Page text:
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Innsbruck Won't Bid For 2026 Winter Games After Referendum

  • Associated Press

FILE - The snow-covered Nordkette mountains are pictured behind the city of Innsbruck, Austria, April 21, 2017.

Innsbruck no longer plans to bid for the 2026 Winter Olympics after its promise to organize low-cost and sustainable games failed to convince residents.

The province of Tyrol said Sunday it will drop plans to host the games after 53.35 percent of voters had rejected the idea in a referendum. In Innsbruck, the capital of the province, 67.41 percent of residents said “no” to a possible bid.

Results from postal voting will be announced Monday but were not expected to significantly change the outcome.

“The decision stands,” Tyrol governor Guenther Platter said. “I was, and still am convinced that our offer for re-dimensioned games would have been a chance, not only for Tyrol but also for the Olympic movement.”

A feasibility study presented in June suggested Innsbruck could host the games on a budget of 1.175 billion euros ($1.3 billion).

The host city would have avoided building new permanent infrastructure with sports being spread over existing venues in the Tyrol region as well as in southern Germany and northern Italy. The Alpine skiing events would have taken place in St. Anton, biathlon in Hochfilzen, Nordic combined in Seefeld, hockey in Bolzano, Italy, and ice skating in Inzell, Germany.

FILE - Austria's Gregor Schlierenzauer takes off from the ski jump during the first practice session of the third jumping of the four-hills tournament in Innsbruck, Jan. 3, 2014.
FILE - Austria's Gregor Schlierenzauer takes off from the ski jump during the first practice session of the third jumping of the four-hills tournament in Innsbruck, Jan. 3, 2014.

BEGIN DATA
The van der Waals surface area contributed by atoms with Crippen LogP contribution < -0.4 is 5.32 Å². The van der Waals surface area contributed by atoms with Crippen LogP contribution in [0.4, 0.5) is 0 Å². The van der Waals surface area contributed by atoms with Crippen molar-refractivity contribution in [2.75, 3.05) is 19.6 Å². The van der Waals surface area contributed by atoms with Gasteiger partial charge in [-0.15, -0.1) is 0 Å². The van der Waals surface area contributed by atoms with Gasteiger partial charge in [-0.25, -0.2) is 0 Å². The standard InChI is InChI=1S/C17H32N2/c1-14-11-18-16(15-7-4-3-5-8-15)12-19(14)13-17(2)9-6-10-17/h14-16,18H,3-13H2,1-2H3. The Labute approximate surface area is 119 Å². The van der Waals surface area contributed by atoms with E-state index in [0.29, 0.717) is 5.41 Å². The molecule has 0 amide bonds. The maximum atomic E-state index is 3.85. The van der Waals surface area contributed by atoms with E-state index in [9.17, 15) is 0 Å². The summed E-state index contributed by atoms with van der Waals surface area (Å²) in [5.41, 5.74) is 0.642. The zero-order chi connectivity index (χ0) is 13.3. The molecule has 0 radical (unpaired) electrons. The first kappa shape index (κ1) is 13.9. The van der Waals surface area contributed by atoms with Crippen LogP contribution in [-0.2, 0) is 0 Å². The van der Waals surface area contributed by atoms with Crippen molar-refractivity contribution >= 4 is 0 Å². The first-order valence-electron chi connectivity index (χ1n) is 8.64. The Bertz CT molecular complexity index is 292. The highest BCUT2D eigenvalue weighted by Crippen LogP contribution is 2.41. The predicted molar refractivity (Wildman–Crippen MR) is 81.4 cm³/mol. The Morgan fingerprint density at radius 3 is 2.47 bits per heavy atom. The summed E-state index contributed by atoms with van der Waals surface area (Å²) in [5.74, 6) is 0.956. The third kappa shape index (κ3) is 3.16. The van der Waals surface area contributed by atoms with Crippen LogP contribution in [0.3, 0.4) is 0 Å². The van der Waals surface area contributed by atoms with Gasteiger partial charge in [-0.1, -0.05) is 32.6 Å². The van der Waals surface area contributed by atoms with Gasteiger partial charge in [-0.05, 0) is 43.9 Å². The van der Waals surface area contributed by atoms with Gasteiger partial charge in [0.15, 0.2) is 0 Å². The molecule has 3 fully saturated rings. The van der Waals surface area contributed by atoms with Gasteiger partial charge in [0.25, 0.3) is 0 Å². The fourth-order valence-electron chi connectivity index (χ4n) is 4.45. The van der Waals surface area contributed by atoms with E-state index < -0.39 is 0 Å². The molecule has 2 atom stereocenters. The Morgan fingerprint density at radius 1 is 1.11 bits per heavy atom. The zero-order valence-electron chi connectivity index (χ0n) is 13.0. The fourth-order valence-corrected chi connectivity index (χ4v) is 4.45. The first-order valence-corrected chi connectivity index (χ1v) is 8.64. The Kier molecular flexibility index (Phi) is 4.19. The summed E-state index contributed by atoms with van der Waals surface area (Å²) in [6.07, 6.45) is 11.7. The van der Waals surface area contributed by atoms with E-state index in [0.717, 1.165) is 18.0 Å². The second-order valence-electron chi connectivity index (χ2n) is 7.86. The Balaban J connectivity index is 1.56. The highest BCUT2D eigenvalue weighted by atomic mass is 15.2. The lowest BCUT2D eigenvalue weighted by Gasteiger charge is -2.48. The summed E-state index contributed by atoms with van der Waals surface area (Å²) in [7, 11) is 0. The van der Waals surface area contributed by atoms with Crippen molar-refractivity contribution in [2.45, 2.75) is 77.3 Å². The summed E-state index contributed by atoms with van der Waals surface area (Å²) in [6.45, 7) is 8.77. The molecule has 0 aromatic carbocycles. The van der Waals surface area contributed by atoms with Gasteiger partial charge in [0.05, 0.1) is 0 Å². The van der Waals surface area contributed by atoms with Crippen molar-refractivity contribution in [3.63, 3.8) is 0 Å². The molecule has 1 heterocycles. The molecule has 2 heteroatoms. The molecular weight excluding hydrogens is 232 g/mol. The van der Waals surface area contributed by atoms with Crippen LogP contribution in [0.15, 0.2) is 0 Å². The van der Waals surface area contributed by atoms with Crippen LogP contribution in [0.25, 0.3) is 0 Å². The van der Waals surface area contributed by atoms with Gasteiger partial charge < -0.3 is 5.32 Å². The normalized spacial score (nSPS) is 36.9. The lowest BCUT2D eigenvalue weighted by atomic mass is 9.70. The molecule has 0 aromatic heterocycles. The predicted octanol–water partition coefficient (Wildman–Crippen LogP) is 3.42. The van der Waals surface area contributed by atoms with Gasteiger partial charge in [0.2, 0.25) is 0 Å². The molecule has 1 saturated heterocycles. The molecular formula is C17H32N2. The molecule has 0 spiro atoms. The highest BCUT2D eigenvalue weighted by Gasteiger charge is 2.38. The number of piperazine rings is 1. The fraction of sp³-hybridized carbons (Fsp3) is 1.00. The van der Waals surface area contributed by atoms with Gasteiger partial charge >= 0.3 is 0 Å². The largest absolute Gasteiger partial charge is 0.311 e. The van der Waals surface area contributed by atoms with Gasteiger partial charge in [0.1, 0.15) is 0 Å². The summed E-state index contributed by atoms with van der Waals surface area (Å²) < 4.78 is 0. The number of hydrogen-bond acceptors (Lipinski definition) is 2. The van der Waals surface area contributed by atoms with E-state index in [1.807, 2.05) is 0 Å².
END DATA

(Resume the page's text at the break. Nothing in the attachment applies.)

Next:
IOC reform program dealt blow

Also, the concept refrained from building a central Olympic Village as athletes would have been located close to their respective venues.

In sharp contrast to the overall outcome, residents in St. Anton (85.12 percent), Hochfilzen (80.71) and Seefeld (65.40) easily voted in favor of a possible bid.

The rejection deals a blow to the International Olympic Committee as Innsbruck's plans closely followed the guidelines of Agenda 2020, the IOC's reform program that allows more flexibility in hosting the games, including the possibility of using venues in other cities, and even in neighboring countries.

Peter Mennel, general secretary of the Austrian Olympic Committee, said he was “personally disappointed.”

“We have been fighting hard for this chance over the last couple of months because we are convinced that the time was right for this low-key bid by Tyrol,” Mennel said.

After Innsbruck hosted the Winter Games in 1964 and again in 1976, its residents have voted against another bid two times before, in 1993 and again in 1997. Since then, Austria had several failed bids, most recently with Salzburg for the 2014 Games.

In 2013, the last time Austrian citizens were asked about hosting Olympics, Vienna had to drop plans to bid for the 2028 Summer Games after more than 70 percent of its residents rejected the idea.

The formal bidding process for the 2026 Olympics will start next year with the hosting rights to be awarded in July 2019.

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